Marketers, stores target college students with dorm-room essentials

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Before Amanda Barnett left home for her freshman year at San Jose State University, hardly a week passed by that she didn’t receive a bundle of ads or e-mails hawking cool stuff to buy for school.

She used the information like a general plotting a campaign. She scoured the Internet for decorating ideas and hunted for bargains to transform her 12-by-15-foot dorm room from dreary box to striking personal statement.

Add in a laptop, an MP3 player, cell phone, posters and dozens of photographs, and you’ve got some of the bare “essentials” that today’s design-conscious college students are packing into their dorm rooms.

“Our generation has always gotten a lot of advertising for toys and stuff; we grew up with it and now we’ve moved to college,” said Tera Nakata, a junior at the University of California-Berkeley.

The array of stylish merchandise at discount prices “is making it more normal to get things for college,” Nakata said. “You think, ‘This isn’t so expensive, so I’ll go out and get it instead of bringing it from home.’ “

That’s exactly what retailers are counting on. Marketers are increasingly targeting this historically neglected group in print ads and catalogs, on television and radio, and via the mailbox and Internet. This summer Target pursued the college market with its “Do Your Room” campaign. Linens ‘n Things touted “Destination Dorm.” Bed Bath ‘ Beyond promoted an online “college registry.”

All are scrambling for a piece of the $25.7 billion that students and their families are expected to spend on back-to-college merchandise this year, nearly twice the amount expected for elementary and high school students, according to a National Retail Federation survey.

Students are bringing more personal belongings to college than they did a decade ago, said Imogen Hinds, manager of undergraduate housing at Stanford University.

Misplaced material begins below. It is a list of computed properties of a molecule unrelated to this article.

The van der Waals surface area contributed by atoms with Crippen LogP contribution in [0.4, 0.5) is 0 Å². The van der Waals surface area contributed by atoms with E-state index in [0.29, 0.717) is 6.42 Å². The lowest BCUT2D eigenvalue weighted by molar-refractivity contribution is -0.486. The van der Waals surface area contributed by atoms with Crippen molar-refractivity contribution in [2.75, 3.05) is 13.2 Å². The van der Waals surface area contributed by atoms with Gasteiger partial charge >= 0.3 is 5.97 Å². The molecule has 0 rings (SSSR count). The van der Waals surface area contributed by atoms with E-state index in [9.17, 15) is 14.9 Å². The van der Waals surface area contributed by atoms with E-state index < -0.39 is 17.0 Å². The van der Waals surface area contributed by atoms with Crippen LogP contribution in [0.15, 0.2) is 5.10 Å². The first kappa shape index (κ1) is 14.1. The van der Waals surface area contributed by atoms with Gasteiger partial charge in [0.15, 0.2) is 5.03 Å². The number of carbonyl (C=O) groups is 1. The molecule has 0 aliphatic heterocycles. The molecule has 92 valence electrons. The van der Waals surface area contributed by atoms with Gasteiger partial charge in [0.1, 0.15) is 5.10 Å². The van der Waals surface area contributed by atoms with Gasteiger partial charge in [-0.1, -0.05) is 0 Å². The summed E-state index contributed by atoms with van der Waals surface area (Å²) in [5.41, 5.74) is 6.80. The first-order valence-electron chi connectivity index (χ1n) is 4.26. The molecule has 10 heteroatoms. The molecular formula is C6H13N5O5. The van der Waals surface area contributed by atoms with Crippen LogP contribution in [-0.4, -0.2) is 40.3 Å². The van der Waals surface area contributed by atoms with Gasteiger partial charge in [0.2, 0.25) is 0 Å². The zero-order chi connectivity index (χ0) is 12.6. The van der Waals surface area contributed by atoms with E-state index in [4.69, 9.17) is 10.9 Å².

They equip their dorm rooms with microwave ovens, mini-fridges, micro-fridges, televisions and computers — enough electrical devices to cause worries about power problems in older halls.

Many have a budding sense of personal style, honed by TV design shows such as “MTV Cribs” and “Queer Eye for the Straight Guy.”

At Stanford, for example, more students are bringing their own futons and seating, such as colorful bean bag or inflatable chairs.

“We do have students completely disassemble their beds, put them on the side of the room and sleep on a futon or the floor,” Hinds said. “They like a lot of design options to move things around. And students like to bring in personal color.”

Thinking about how to decorate has been an exciting part of going away to college for Kirnan Klein, who heads to UC-Santa Barbara in about two weeks.

“I feel like I can control it all,” Klein said. Unlike her room at home, which has stayed much the same over the years, at college, “I can decorate it however I want.”

While Klein has been scouting decorating ideas for the past year, her boyfriend, Dan Feldman, said he hasn’t put much thought into his freshman dorm room at the University of Oregon. He was more concerned about electronic essentials.

“These are really tiny rooms — like a hotel room and there are two people in it,” Feldman said. “The stuff they sell a lot of times is handy, but a lot of times it’s excessive. You really have to control your imagination and look at reality and say, ‘I really don’t have room.'”